Should Universities face funding cuts in this time of crisis?

20 February 2010

Yes – Rob Leadbetter

I wish that I could believe those who are predicting economic recovery, but to argue that the country is starting to return to its former heights is about as clear-sighted as a mole with astigmatism looking through a telescope from the wrong end.

The economy has recovered as much as any sane person would expect from the policy of quantitative easing, but this does not signal a return to economic health. It seems likely that just about every sector of the economy is going to have to make cuts; education especially.

If anyone had thought about the possible effects of quantitative easing as much as they should have, they would probably have drawn the conclusion that £200 billion is likely to cause a rise in inflation. This week inflation rose to 3.5 percent.

Is this a sign of recovery then, or just the expected result of throwing a lot of cash at the economy and hoping something will turn up? Angela Merkel spent much of 2009 predicting a steady recovery for Germany, but at the end of last year and in the first few months of 2010, their economy has faltered. Other EU countries such as Greece, Spain, Portugal and, to some extent, Ireland, are also facing big fiscal challenges which is likely to erode the value of the Euro, and make our trade with the Continent more expensive.

In the same breath as announcing the increase in inflation, Mervyn King said that he expected it to fall again soon. The inflation increase also fails to distract most people from other economic indicators, such as the fact that, according to the Office of National Statistics, public sector net debt was £740.6 billion at the end of December 2009. That is 52.5 percent of the GDP, and it takes only a little mental strain to work out that that figure is over Gordon Brown’s own ‘sustainable investment’ limit of 40 percent. Following this through, it seems quite clear that the government is going to have to make cuts regardless of whether or not the economy actually starts to recover.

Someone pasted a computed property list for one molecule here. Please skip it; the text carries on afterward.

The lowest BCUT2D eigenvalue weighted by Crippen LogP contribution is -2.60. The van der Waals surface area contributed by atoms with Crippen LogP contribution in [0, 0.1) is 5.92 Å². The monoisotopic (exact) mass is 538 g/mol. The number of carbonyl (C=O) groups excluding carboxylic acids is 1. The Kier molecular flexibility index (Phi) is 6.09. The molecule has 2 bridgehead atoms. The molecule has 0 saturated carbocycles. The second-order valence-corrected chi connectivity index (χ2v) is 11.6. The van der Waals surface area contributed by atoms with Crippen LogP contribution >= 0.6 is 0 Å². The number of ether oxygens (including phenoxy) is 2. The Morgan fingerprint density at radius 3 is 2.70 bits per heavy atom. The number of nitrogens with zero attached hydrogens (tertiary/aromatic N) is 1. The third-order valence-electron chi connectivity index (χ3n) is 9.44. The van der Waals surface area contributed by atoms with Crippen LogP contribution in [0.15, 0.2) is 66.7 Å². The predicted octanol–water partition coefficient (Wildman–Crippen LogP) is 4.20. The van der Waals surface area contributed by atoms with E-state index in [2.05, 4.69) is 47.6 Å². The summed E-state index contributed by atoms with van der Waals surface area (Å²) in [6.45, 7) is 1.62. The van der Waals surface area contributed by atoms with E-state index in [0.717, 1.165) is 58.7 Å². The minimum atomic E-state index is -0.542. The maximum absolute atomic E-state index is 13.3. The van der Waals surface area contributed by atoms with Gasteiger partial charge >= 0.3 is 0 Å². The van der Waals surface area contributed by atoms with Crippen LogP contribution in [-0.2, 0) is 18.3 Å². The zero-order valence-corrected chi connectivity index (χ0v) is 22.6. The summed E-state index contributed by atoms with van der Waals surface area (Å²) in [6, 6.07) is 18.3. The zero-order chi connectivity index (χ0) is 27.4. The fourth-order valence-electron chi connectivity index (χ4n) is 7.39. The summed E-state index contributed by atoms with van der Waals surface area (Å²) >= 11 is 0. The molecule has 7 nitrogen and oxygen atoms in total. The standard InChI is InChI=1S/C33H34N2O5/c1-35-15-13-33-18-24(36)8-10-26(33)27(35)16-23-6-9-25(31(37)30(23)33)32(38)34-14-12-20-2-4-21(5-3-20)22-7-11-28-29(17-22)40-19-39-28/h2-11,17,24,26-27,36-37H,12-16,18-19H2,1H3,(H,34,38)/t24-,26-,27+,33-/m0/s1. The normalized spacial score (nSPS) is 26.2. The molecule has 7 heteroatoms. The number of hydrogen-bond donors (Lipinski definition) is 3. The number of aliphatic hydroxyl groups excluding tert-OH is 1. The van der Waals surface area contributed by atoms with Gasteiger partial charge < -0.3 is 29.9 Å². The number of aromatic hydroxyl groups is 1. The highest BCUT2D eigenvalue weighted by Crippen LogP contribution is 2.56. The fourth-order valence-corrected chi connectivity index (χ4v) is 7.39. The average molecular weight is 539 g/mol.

There are also very important political factors to take into account. Well, one really: an upcoming election. It is almost certain that after the election whoever is in power will take the opportunity to tighten the country’s belt. This being the case, it seems very likely that universities and other educational institutions will have to face cuts. And so they should.

There are too many people in university education currently studying for degrees that will not give them any new skills, but which simply delay them entering the job market by a few years. This is clearly desirable for a government when unemployment levels are rising, but it is also expensive, reduces the value of the very few ‘real’ degrees left, and will only produce a disillusioned generation of overeducated waiters.

Education is not alone. Other vital services will be cut. The government is currently trying to convince the country that the NHS will not lose out on spending, but this does not add up with the recent announcement made at Addenbrooke’s Hospital last week that costs have to be cut by 15 percent this year.

In the face of cuts to the NHS, even if they are not yet being admitted openly, and with the costs of a war in Afghanistan while there are still difficulties over providing the necessary equipment for soldiers, it seems rational and sensible that universities are one of the first things that will have to cut down.